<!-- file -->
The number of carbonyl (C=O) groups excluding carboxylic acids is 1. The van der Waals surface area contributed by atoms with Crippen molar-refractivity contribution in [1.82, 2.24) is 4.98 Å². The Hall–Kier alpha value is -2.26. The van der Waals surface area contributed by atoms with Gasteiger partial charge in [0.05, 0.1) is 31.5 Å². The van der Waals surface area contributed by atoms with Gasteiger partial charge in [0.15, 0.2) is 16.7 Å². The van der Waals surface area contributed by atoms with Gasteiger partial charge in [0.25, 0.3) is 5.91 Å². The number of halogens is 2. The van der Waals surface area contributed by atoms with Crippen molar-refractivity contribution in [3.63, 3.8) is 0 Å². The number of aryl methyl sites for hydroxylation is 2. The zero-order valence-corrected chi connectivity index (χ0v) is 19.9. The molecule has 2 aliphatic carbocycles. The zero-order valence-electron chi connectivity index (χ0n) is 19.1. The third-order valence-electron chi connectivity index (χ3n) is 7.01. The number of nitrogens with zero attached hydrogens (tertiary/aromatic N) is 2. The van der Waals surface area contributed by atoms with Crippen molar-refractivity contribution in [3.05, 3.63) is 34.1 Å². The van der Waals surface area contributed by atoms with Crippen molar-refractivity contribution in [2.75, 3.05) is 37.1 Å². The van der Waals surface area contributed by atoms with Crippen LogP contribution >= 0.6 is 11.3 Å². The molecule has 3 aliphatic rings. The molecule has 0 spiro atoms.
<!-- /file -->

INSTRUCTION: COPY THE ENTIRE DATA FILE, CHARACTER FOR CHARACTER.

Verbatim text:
The number of carbonyl (C=O) groups excluding carboxylic acids is 1. The van der Waals surface area contributed by atoms with Crippen molar-refractivity contribution in [1.82, 2.24) is 4.98 Å². The Hall–Kier alpha value is -2.26. The van der Waals surface area contributed by atoms with Gasteiger partial charge in [0.05, 0.1) is 31.5 Å². The van der Waals surface area contributed by atoms with Gasteiger partial charge in [0.15, 0.2) is 16.7 Å². The van der Waals surface area contributed by atoms with Gasteiger partial charge in [0.25, 0.3) is 5.91 Å². The number of halogens is 2. The van der Waals surface area contributed by atoms with Crippen molar-refractivity contribution in [3.63, 3.8) is 0 Å². The number of aryl methyl sites for hydroxylation is 2. The zero-order valence-corrected chi connectivity index (χ0v) is 19.9. The molecule has 2 aliphatic carbocycles. The zero-order valence-electron chi connectivity index (χ0n) is 19.1. The third-order valence-electron chi connectivity index (χ3n) is 7.01. The number of nitrogens with zero attached hydrogens (tertiary/aromatic N) is 2. The van der Waals surface area contributed by atoms with Crippen molar-refractivity contribution in [3.05, 3.63) is 34.1 Å². The van der Waals surface area contributed by atoms with Crippen molar-refractivity contribution in [2.75, 3.05) is 37.1 Å². The van der Waals surface area contributed by atoms with Crippen LogP contribution >= 0.6 is 11.3 Å². The molecule has 3 aliphatic rings. The molecule has 0 spiro atoms.